New ‘stay alert’ slogan criticised after it is leaked ahead of PM’s speech
Communities Secretary Robert Jenrick said a ‘broader’ slogan is needed as the Government tries to restart the economy.
Boris Johnson’s new “stay alert” slogan to tackle coronavirus has been widely criticised, with one union leader labelling it a ‘joke’ and Scotland’s First Minister saying she would be sticking with the current “stay home” message.
After the bluntness of the shutdown message “stay at home, save lives, protect the NHS”, Britons are now to be asked to “stay alert, control the virus, save lives”.
Communities Secretary Robert Jenrick said a “broader” slogan was needed as the Government tries to restart the economy.
“I think that’s what the public want and that they will be able to understand this message, which is that we should be staying home as much as possible but when we do go to work and go about our business we need to remain vigilant, we need to stay alert.”
Asked on Sky’s Sophy Ridge On Sunday if there was a danger the message was too woolly, Mr Jenrick said: “Well I hope not.
“We need to have a broader message because we want to slowly and cautiously restart the economy and the country.”
But Scotland’s First Minister Nicola Sturgeon said she would not be ditching the current “stay home” message.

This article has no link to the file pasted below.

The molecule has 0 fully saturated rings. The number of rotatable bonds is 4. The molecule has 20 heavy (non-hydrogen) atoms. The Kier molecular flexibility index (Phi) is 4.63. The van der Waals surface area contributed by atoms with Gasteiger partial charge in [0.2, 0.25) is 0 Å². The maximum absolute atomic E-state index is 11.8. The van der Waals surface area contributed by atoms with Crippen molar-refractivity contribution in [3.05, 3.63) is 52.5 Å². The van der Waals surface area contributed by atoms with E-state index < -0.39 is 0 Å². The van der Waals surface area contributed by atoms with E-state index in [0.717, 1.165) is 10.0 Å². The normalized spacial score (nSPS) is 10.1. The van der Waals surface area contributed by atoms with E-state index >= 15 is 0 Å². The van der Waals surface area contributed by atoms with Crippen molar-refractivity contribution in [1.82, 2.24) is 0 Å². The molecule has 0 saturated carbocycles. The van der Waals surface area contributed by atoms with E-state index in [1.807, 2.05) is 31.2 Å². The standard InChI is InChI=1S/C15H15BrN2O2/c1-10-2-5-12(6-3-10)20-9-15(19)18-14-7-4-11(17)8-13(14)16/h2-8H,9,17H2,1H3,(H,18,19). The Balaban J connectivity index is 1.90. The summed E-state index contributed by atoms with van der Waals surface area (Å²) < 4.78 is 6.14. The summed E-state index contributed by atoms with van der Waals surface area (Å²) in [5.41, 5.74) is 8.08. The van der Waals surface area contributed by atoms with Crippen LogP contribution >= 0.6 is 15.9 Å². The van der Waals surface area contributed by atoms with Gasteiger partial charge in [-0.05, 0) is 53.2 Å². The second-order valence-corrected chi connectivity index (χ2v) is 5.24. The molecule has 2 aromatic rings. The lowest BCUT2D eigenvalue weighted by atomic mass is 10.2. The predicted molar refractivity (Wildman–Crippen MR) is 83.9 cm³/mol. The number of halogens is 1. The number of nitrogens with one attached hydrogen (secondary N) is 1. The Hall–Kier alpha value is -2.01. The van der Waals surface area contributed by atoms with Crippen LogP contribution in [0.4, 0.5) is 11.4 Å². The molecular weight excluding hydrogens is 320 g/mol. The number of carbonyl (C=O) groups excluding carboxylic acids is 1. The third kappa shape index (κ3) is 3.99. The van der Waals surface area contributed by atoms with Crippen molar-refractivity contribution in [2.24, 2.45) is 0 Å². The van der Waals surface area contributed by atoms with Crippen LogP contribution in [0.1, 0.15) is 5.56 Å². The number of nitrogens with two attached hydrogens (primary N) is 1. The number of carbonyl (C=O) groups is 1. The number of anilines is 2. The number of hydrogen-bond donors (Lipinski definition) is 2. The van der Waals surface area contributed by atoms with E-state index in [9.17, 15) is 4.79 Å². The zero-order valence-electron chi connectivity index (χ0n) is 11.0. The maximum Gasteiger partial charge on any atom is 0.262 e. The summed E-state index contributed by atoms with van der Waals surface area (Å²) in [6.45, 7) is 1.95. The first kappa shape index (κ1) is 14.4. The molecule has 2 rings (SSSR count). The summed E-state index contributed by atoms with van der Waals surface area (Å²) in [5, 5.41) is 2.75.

“The Sunday papers is the first I’ve seen of the PM’s new slogan.
“It is of course for him to decide what’s most appropriate for England, but given the critical point we are at in tackling the virus, #StayHomeSaveLives remains my clear message to Scotland at this stage.”
Shadow health secretary Jonathan Ashworth said: “I think the problem with the slogan that has been briefed to some newspapers is that people will looking at it slightly puzzled, questioning what does it mean to stay alert and what are the government saying with that.”
He also criticised selective briefings about the new message ahead of the Prime Minister’s address to the nation on Sunday evening, saying it had confused the public.
“I think some of those briefings to newspapers has led to the situation yesterday and on Friday of lots of people going to parks, enjoying the sunshine.”
Andy Burnham, the Labour Mayor of Greater Manchester, tweeted that it “feels to me like a mistake to me to drop the clear” stay at home message.
Dave Ward, general secretary of the Communication Workers Union, said: “The messaging from this Government throughout this crisis has been a total joke, but their new slogan takes it to a new level.”
He wondered: “Stay alert? It’s a deadly virus not a zebra crossing.”
Comedian and former junior doctor Adam Kay joked that it would be “difficult to stay alert to something that’s 0.0001 millimetres in diameter. This pandemic is going to have as many spikes as a coronavirus”.
Junior doctor Julia Simons tweeted: “Please can someone tell Boris coronavirus is not a physical assailant? You can’t stay alert to single-stranded RNA.”
But there was praise for the new message from the Bruges Group think tank.
In a since-deleted tweet, it stated: “The Government’s new slogan is good. Green replaces red for a calmer feel. ‘Stay Alert’ replaces ‘Stay Home’ and underlines individual responsibility. ‘Control the Virus’ is a positive message. It’s within our power to achieve.”
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